Living proof that the Universe has a sense of humor.

My cat, the slavedriver

Posted March 25, 2014 | Cats, Having Your Own Business, Photos & Photo Galleries, Welcome to My Life, Working at Home | 3 Comments

The pretty part of the snow - without the buildings and parking lot.

When I woke up this morning, it was snowing, Documentation is required when a spring snow falls in Roanoke, so I had to get up so I could take pictures.

It’s mostly gone now, but at one point there was 5″ of the fluffy white stuff on the ground and cars.

Zippy in the Snow, March 25, 2014

“Zippy in the Snow”
He’s the second car from the left.

The pretty part of the snow - without the buildings and the parking lot.

The pretty part of the snow -
without the buildings and the parking lot.

If it had been a weekend, I’d have gone back to bed with a mug of coffee and my iPad, snuggling with Stripey and looking up at the snowfall between games of Words With Friends.

Stripey watches the snow from the comfort of the bed.

Stripey watches the snow from the comfort of the bed.
Note the front paw extended thusly.

However, as much as That Stripey Cat thought that bed was the best place for her today, she made me get to work after my second cup of coffee.

Okay, that was enough excitement.

“I’m ready for my after-breakfast nap.
You can get to work now.”

Stripey is such a slavedriver! I expect she wants to make sure I can continue to afford to keep her in cat food and kitty litter. We don’t talk about the veterinary bills.

I cheated, though. I left the shades open in the living room so I could look out the window once in a while. Stripey never knew; she stayed asleep on the bed for a good long while.

Cats are way smarter than people.

Guest blog post: Daisy up a tree
by Dan Smith

Posted March 24, 2014 | Cats, Guest Posts, What Someone Else Said | Leave a Comment

My hiking buddy Dan Smith sent me this essay because he knows I love cats and he, as he puts it, has “little use for sullen creatures of any kind, cat, bird, woman, child, aardvark, etc.” Because of his excellent insights into cat personalities and his willingness to admit that my Stripey girl is “a good cat,” I asked Dan if I could post this here, and he said yes. Thanks, Dan!  :-)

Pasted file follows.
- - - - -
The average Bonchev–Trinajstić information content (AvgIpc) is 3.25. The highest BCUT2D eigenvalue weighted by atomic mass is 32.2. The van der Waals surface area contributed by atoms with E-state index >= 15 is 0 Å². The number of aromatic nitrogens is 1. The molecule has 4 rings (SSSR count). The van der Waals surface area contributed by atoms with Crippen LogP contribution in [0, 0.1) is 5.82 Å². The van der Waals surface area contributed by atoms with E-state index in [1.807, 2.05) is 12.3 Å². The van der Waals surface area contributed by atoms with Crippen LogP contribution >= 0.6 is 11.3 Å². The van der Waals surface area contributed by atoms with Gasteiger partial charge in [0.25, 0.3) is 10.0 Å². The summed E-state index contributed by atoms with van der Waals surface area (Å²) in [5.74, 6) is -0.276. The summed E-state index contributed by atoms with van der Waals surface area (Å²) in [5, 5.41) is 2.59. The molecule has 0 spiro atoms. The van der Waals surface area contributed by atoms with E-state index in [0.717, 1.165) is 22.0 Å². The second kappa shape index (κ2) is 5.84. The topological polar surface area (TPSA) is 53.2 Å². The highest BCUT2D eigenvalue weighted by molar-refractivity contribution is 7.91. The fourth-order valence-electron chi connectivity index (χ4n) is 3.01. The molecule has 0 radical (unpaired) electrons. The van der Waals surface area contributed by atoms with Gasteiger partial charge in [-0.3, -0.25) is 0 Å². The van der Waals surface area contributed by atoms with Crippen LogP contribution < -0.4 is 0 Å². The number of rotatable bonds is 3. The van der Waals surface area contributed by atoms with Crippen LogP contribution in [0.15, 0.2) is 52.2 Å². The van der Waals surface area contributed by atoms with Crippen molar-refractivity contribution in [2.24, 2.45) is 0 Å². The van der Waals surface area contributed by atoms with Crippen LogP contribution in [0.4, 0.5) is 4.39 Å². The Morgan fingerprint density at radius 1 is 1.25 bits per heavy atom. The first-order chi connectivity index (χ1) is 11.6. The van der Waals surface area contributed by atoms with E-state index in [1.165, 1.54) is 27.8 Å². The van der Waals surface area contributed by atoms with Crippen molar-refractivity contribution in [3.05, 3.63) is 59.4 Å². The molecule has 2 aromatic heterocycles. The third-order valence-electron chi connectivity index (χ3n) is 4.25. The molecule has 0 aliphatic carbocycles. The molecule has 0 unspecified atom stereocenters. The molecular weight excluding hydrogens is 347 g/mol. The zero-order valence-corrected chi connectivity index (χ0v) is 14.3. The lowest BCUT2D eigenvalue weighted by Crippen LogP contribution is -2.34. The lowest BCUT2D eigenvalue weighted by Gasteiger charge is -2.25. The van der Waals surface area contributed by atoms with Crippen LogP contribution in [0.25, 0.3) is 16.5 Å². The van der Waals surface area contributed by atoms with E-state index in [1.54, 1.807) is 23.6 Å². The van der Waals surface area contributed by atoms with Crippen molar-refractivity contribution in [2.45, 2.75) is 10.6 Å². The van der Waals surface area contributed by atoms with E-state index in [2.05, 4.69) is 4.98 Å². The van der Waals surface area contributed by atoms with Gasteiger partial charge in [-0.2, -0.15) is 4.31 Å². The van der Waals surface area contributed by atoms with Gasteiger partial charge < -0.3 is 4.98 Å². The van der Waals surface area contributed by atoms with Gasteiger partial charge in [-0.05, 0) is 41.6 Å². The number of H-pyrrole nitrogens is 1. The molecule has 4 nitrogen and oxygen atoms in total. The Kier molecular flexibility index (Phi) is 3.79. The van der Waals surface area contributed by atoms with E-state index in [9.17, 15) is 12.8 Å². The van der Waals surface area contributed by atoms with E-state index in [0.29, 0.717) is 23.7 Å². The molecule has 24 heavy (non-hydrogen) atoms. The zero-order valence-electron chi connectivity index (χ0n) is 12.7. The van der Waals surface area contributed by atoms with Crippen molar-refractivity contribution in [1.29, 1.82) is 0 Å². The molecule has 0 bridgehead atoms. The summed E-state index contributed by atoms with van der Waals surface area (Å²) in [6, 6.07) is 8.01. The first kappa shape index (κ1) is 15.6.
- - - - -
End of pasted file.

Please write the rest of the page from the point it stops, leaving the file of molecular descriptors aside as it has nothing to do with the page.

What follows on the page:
She rested at the intersection of the corkscrew willow’s trunk and lowest main branch, nestled in so snugly that it looked like she could pull the covers up and fluff the pillow at any minute.

But Daisy was up a tree again and we’d used up our good will with the fire department, failed with the basket-on-a-stick and the $215 extension ladder bought for this purpose alone and she all but laughed at the pitiful, pleading “Here, kitty, kitty.”

Daisy wanted to extract a slice of revenge for some real or imagined slight; perhaps a failure to have her meal prepared on time or a nearly-imperceptible movement in Christina’s midsection as Daisy slept on her lap.

Her most recent tree prank could have resulted in that playful attack by Moochie, her gregarious trickster of a housemate and a cat Daisy loathed in the way only a spoiled, rich-bitch, long-haired, manicured cat can loathe another being.

Or, most likely, Daisy was simply mortified by her latest trip to the vet; the one where she’d received her radical trim, a haircut made necessary by burrs and lumps of dried mud, leaves and stickers, hairballs the size and density of hockey pucks.